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Body Weight, Cardiovascular Risk Factors, and Coronary Mortality

15-Year Follow-up of Middle-aged Men and Women in Eastern Finland
Originally publishedhttps://doi.org/10.1161/01.CIR.93.7.1372Circulation. 1996;93:1372–1379

    Abstract

    Background Body weight is closely related to several known cardiovascular risk factors, but it may also have an independent effect on the risk of coronary heart disease (CHD). In this study, we analyzed the association between body mass index (BMI) and smoking, serum cholesterol, and blood pressure at baseline, as well as how BMI and the other risk factors are related to CHD mortality.

    Methods and Results A total of 16 113 men and women aged 30 to 59 years were examined in eastern Finland in either 1972 or 1977. Serum cholesterol and blood pressure had a positive association and smoking had a negative association with BMI. During the 15-year prospective follow-up, mortality from CHD was positively associated with BMI. The BMI-associated risk ratio of CHD mortality, adjusted for age and study year, estimated from the Cox proportional hazards model was 1.04 (per kg/m2) (P<.001) among men. Inclusion of smoking in the model increased the risk ratio for BMI, whereas inclusion of serum cholesterol and blood pressure decreased it. In the model that included age, study year, and all three major cardiovascular risk factors, the BMI-associated risk ratio was 1.03 (P=.027). Among women, the BMI-associated risk ratio of CHD mortality adjusted for age and study year was 1.05 (P=.023) and the multifactorial adjusted risk ratio was 1.03 (P=.151).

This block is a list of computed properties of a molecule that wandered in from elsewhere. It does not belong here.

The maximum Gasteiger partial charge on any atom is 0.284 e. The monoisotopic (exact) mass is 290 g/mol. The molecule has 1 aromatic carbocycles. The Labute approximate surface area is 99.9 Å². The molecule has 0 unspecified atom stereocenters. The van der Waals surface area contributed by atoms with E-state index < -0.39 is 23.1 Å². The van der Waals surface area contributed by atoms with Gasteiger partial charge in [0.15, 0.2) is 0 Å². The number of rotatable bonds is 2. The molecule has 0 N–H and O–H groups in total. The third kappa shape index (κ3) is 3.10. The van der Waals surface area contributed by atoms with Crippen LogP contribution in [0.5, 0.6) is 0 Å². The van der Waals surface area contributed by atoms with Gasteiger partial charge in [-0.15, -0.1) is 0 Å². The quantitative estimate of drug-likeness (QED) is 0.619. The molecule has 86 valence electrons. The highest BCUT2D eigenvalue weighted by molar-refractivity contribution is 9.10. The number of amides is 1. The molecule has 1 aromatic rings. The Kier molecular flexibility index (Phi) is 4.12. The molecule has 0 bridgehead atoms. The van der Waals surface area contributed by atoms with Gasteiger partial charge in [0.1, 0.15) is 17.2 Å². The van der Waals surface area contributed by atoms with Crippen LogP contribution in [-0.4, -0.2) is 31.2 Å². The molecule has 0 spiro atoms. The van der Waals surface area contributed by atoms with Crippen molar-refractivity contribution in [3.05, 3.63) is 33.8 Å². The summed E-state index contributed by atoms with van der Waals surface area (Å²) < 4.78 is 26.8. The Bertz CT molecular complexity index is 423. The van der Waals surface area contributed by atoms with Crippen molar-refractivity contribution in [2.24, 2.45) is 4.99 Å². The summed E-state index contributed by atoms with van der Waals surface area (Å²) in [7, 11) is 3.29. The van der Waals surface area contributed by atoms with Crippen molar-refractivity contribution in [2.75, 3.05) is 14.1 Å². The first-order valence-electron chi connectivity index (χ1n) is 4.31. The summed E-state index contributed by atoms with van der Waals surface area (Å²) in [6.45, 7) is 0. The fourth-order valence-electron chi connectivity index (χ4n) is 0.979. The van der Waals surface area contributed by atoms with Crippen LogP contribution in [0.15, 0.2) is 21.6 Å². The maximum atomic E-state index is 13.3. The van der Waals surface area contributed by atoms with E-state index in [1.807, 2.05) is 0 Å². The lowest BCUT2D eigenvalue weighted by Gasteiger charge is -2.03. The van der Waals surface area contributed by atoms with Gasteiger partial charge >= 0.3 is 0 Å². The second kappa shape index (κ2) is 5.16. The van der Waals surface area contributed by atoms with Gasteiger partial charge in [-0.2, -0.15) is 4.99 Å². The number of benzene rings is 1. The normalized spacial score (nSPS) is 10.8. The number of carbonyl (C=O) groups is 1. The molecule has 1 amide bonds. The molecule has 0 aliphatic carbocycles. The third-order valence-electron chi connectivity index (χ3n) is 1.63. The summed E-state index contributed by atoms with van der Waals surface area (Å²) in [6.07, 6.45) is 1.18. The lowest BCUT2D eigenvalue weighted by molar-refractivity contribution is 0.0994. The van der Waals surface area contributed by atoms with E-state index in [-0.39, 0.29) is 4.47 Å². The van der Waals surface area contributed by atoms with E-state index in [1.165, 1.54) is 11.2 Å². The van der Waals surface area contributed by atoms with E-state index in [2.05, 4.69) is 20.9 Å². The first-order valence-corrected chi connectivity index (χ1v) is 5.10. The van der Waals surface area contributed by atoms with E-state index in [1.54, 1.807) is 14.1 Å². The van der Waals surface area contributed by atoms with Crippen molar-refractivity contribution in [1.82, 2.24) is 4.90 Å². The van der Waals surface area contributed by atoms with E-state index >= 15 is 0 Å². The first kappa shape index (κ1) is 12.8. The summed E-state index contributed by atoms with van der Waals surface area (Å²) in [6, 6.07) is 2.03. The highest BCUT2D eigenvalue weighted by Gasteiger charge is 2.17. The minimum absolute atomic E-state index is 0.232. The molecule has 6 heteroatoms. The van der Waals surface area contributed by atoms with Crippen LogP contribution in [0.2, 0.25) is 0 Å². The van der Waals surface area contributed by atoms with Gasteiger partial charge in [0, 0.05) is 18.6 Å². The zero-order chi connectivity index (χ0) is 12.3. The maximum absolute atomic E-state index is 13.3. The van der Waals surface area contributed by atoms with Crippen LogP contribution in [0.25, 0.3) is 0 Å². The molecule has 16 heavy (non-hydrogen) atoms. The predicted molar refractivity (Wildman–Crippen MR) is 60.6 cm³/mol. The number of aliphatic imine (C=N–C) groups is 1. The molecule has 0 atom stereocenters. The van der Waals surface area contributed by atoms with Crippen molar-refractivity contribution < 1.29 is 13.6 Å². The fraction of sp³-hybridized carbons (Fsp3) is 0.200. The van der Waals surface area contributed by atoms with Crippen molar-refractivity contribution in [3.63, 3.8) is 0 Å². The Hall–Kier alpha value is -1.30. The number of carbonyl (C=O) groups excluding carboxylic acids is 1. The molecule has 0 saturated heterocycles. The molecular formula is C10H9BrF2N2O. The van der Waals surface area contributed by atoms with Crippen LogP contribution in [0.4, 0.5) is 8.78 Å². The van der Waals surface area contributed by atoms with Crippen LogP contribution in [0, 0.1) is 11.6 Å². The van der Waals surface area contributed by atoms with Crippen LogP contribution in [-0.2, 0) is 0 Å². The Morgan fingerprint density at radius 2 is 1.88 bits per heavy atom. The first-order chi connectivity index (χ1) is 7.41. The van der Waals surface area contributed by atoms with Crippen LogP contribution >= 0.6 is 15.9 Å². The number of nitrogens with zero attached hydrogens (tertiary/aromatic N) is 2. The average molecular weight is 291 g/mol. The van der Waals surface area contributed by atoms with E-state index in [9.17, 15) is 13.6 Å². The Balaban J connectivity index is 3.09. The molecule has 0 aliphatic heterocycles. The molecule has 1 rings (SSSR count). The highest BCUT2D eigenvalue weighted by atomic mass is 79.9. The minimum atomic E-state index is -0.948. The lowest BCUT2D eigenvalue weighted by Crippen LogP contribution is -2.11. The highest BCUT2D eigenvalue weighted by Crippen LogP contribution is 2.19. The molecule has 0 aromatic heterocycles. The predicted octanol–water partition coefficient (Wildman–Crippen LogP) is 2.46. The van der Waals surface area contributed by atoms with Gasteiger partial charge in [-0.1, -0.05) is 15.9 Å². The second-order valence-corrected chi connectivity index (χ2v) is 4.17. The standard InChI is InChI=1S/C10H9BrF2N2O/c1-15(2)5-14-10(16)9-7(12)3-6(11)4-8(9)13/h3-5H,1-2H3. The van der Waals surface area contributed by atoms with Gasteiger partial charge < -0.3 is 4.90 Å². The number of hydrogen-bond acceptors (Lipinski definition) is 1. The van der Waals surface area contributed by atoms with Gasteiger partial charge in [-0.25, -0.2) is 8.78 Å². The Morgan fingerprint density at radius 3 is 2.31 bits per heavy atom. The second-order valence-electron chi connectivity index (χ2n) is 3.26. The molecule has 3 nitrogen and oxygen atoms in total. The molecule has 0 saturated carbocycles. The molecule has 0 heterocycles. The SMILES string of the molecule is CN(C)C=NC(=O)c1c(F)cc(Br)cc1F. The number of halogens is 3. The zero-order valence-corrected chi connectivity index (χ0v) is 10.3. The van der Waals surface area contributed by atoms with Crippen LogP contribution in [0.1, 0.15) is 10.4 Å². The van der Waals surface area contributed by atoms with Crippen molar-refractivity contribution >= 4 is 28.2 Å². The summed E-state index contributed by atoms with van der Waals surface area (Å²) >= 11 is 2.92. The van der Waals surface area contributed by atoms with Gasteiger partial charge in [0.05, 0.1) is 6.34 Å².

Conclusions Obesity is an independent risk factor for CHD mortality among men and also contributes to the risk of CHD among women. Part of the BMI-associated risk of CHD mortality is mediated through other known cardiovascular risk factors. By preventing overweight, a substantial part of CHD mortality may be prevented.

    The negative effect of severe obesity on health and longevity is well documented.1234567891011 Results of studies concerning less extreme body weights are conflicting and depend strongly on the chosen health indicator. Many studies3456712 also showed that increased mortality and morbidity are associated with extremely low body weight.